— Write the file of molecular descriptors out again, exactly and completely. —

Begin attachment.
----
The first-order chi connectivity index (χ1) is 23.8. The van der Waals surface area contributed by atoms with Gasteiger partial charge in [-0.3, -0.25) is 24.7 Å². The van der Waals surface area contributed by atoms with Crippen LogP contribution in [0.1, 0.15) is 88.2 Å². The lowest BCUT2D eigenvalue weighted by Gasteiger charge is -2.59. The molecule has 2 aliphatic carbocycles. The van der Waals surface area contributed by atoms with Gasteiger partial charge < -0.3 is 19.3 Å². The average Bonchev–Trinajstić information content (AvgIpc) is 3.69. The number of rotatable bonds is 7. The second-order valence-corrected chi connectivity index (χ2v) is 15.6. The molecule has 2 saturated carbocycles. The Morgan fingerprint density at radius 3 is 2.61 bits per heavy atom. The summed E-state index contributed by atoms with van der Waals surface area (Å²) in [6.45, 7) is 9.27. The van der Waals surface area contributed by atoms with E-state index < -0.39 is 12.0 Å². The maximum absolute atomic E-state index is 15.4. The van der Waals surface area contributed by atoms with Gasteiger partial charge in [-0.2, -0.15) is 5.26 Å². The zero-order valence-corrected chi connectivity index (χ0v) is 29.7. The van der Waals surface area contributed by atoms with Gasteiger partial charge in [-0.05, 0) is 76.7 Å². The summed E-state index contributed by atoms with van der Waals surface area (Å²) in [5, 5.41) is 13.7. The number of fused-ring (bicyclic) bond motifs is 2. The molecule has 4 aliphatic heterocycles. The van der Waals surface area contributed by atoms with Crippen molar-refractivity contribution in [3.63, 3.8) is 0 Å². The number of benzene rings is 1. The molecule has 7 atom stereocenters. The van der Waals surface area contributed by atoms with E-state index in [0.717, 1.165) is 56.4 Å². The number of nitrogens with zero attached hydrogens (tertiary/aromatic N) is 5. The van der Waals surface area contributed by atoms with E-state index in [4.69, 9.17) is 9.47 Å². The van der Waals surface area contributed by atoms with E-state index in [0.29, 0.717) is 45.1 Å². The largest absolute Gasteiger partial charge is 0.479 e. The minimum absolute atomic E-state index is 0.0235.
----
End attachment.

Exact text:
The first-order chi connectivity index (χ1) is 23.8. The van der Waals surface area contributed by atoms with Gasteiger partial charge in [-0.3, -0.25) is 24.7 Å². The van der Waals surface area contributed by atoms with Crippen LogP contribution in [0.1, 0.15) is 88.2 Å². The lowest BCUT2D eigenvalue weighted by Gasteiger charge is -2.59. The molecule has 2 aliphatic carbocycles. The van der Waals surface area contributed by atoms with Gasteiger partial charge < -0.3 is 19.3 Å². The average Bonchev–Trinajstić information content (AvgIpc) is 3.69. The number of rotatable bonds is 7. The second-order valence-corrected chi connectivity index (χ2v) is 15.6. The molecule has 2 saturated carbocycles. The Morgan fingerprint density at radius 3 is 2.61 bits per heavy atom. The summed E-state index contributed by atoms with van der Waals surface area (Å²) in [6.45, 7) is 9.27. The van der Waals surface area contributed by atoms with E-state index < -0.39 is 12.0 Å². The maximum absolute atomic E-state index is 15.4. The van der Waals surface area contributed by atoms with Gasteiger partial charge in [-0.2, -0.15) is 5.26 Å². The zero-order valence-corrected chi connectivity index (χ0v) is 29.7. The van der Waals surface area contributed by atoms with Gasteiger partial charge in [-0.05, 0) is 76.7 Å². The summed E-state index contributed by atoms with van der Waals surface area (Å²) in [5, 5.41) is 13.7. The number of fused-ring (bicyclic) bond motifs is 2. The molecule has 4 aliphatic heterocycles. The van der Waals surface area contributed by atoms with Crippen molar-refractivity contribution in [3.63, 3.8) is 0 Å². The number of benzene rings is 1. The molecule has 7 atom stereocenters. The van der Waals surface area contributed by atoms with E-state index in [0.717, 1.165) is 56.4 Å². The number of nitrogens with zero attached hydrogens (tertiary/aromatic N) is 5. The van der Waals surface area contributed by atoms with E-state index in [4.69, 9.17) is 9.47 Å². The van der Waals surface area contributed by atoms with E-state index in [0.29, 0.717) is 45.1 Å². The largest absolute Gasteiger partial charge is 0.479 e. The minimum absolute atomic E-state index is 0.0235.